4. Tangerine (2015)

Filmed entirely on an iPhone with only a budget of $100,000, Tangerine follows a trans sex worker and her best friend as they embark on a rampage to find her ex-boyfriend and his new lover.

5. Tomboy (2011)

A French film from 2011, Tomboy is about 10-year-old Laure who moves during the summer holiday to a new neighbourhood and begins to experiment with her gender identity.

6. Call Me By Your Name (2016)

Not quite the Award-winner it was promised to be, Call Me By Your Name showcases young, queer love in front of the beautiful and scenic Italian countryside.

7. Behind The Candelabra (2013)

Liberace takes much-younger Scott Thorson as a lover, but the relationship deteriorates in this HBO biopic of the world-famous pianist.

8. Carol (2015)

Set in early 1950s New York City, Carol tells the story of a forbidden affair between an aspiring female photographer and an older woman going through a difficult divorce.

9. Pariah (2011)

Written and directed by Dee Rees, Pariah follows an African-American teenager as they juggle conflicting identities, desperately searching for their own sexual expression.

10. A Fantastic Woman (Una mujer fantástica) (2018)

This Chilean drama about a trans women won big at the Academy Awards last year, sweeping the top prize for Best Foreign Language Film.

A Kid Like Jake

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Loving parents Alex (Claire Danes) and Greg (Jim Parsons) are faced with the daunting task of applying to private kindergartens in New York City for their 4-year-old, Jake.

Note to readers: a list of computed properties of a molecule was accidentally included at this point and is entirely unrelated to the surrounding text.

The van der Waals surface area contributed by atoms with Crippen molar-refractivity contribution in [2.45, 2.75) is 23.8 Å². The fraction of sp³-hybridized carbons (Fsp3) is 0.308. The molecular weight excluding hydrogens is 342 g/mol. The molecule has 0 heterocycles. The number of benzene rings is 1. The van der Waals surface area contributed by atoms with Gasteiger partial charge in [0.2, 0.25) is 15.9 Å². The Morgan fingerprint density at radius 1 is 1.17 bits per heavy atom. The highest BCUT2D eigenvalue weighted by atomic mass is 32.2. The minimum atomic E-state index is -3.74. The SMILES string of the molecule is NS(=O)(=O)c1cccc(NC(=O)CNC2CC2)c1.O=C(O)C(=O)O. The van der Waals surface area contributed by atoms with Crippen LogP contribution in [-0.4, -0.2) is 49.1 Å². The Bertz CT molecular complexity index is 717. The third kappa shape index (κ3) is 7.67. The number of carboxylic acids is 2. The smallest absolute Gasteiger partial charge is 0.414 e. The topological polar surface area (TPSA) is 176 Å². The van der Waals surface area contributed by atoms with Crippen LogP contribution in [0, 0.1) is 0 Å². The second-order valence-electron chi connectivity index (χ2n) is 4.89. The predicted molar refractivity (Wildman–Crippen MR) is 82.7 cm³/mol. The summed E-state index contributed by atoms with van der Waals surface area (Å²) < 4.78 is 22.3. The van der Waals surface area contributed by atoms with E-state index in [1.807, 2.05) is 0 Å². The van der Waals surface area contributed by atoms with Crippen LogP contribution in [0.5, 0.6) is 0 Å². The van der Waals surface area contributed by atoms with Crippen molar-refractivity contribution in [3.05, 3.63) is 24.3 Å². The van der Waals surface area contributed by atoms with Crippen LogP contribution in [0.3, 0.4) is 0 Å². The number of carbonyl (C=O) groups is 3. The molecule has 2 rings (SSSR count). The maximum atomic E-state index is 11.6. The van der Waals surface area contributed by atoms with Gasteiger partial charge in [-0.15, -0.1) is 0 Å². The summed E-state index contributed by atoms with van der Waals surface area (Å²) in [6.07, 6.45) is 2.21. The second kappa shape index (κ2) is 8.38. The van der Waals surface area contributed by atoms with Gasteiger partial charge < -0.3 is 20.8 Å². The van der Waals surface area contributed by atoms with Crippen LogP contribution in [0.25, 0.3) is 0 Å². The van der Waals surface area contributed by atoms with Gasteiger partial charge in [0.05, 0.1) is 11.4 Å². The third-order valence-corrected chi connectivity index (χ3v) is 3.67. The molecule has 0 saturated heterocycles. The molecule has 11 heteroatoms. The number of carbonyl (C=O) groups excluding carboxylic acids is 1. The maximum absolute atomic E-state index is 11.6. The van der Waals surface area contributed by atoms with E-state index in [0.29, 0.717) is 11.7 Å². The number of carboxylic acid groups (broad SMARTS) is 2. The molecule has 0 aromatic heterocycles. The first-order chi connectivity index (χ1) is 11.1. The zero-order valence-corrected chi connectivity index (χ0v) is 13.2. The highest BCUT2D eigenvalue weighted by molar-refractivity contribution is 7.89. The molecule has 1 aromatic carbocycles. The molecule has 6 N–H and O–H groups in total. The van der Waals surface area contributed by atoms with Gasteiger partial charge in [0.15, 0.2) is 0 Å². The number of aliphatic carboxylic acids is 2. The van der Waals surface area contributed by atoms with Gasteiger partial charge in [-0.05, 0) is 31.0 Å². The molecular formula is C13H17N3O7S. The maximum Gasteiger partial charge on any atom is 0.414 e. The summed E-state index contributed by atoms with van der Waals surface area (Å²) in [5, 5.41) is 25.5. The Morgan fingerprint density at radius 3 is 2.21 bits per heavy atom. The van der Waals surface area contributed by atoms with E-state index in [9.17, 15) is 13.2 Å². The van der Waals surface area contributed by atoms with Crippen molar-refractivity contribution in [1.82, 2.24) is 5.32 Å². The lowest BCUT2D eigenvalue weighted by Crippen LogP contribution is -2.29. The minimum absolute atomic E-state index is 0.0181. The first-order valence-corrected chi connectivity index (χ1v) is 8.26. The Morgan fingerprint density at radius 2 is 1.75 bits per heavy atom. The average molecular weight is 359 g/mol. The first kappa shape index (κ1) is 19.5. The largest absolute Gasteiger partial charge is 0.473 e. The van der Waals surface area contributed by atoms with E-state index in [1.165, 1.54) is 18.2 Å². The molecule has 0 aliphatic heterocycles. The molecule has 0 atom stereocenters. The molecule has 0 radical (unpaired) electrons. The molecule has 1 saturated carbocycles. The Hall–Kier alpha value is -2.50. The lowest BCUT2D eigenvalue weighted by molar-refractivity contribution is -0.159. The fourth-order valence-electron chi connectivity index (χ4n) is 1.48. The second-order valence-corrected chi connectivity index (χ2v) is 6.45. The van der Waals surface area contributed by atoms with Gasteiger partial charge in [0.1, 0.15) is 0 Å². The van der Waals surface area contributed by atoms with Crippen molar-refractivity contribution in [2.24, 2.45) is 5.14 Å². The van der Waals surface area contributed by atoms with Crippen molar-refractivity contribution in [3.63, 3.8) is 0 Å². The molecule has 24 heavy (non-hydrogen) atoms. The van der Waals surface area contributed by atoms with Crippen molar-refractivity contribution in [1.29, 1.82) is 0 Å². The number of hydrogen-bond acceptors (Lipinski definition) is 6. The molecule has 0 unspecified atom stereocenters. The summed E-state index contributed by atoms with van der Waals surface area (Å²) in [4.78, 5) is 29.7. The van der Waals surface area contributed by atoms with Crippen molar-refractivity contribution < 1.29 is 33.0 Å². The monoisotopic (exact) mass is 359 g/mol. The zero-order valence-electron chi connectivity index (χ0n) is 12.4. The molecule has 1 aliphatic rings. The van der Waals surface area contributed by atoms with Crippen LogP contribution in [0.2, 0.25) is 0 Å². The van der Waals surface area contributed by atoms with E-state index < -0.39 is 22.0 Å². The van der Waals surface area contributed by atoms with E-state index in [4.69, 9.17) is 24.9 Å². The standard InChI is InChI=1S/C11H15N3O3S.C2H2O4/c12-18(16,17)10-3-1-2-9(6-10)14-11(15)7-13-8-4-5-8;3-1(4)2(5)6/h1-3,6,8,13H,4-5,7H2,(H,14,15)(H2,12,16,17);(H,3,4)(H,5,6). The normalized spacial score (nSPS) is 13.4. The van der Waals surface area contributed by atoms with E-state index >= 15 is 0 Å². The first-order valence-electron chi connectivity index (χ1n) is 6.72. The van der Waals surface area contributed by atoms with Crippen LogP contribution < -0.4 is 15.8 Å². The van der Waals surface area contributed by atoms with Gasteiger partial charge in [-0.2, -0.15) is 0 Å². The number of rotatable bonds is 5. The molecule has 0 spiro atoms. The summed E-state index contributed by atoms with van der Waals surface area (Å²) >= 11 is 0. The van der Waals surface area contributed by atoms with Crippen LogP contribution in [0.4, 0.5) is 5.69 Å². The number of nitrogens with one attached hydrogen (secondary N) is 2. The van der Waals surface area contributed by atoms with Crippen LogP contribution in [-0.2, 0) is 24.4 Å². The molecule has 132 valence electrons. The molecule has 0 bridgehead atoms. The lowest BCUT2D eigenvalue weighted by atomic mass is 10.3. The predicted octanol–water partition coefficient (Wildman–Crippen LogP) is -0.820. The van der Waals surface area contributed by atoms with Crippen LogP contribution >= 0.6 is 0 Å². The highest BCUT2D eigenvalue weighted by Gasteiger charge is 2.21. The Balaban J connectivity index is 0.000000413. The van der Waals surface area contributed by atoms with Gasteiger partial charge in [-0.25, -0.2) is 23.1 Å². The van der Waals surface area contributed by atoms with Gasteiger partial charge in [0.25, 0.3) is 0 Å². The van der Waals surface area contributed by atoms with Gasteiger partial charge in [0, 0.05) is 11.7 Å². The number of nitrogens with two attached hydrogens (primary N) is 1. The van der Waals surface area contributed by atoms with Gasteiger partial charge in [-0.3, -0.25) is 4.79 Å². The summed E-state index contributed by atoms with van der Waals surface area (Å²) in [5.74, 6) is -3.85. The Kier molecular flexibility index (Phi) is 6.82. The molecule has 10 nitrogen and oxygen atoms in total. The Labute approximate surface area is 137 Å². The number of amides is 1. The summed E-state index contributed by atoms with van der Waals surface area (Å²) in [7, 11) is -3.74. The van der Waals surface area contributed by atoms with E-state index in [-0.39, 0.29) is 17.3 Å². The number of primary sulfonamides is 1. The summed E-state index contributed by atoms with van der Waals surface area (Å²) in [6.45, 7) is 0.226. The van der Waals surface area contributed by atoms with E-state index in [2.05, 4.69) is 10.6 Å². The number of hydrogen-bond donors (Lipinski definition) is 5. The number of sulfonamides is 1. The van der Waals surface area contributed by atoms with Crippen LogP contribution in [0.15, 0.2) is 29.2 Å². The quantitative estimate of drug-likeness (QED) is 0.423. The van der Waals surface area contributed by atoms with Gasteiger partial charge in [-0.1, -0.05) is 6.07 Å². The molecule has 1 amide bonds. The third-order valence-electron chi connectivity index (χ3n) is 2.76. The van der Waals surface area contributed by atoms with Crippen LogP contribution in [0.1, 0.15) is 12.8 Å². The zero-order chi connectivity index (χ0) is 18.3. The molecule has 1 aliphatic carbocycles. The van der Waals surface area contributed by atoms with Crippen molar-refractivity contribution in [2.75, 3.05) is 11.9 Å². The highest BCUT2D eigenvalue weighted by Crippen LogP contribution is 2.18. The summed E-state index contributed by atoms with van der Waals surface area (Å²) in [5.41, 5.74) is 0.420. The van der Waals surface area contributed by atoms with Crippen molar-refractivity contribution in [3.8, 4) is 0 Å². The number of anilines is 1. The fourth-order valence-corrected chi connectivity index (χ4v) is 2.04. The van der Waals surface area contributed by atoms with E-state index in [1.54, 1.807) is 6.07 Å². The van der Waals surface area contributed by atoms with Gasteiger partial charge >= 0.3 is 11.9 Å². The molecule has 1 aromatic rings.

Competing in this cutthroat environment means focusing on what is most unique about a child, forcing Alex and Greg to consider Jake’s love of dresses, fairy tales, and princesses. These qualities never seemed unusual before, but when Jake begins to act out in preschool, Alex and Greg—suddenly at odds—must find a way to support Jake’s identity without losing each other in the process.

Alex Strangelove

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Next month, Netflix is premiering Alex Strangelove, a new teen sex comedy with a gay lead character directed by Craig Johnson, the writer/director behind True Adolescents starring Mark Duplass and Skeleton Twins starring Kristen Wiig and Bill Hader.

Alex Strangelove is about Alex Truelove, a straight-laced and driven high school senior with a wonderful girlfriend and a bright future ahead of him. After his buddies discover that he and his girlfriend, Claire, haven’t had sex yet,

Alex becomes obsessed with losing his virginity. But things get complicated when he meets Elliot, a handsome and charming gay kid from the other side town, who unwittingly sends Alex into a sexual identity panic. What results is a hilarious and moving exploration of love, sex and friendship in modern high school.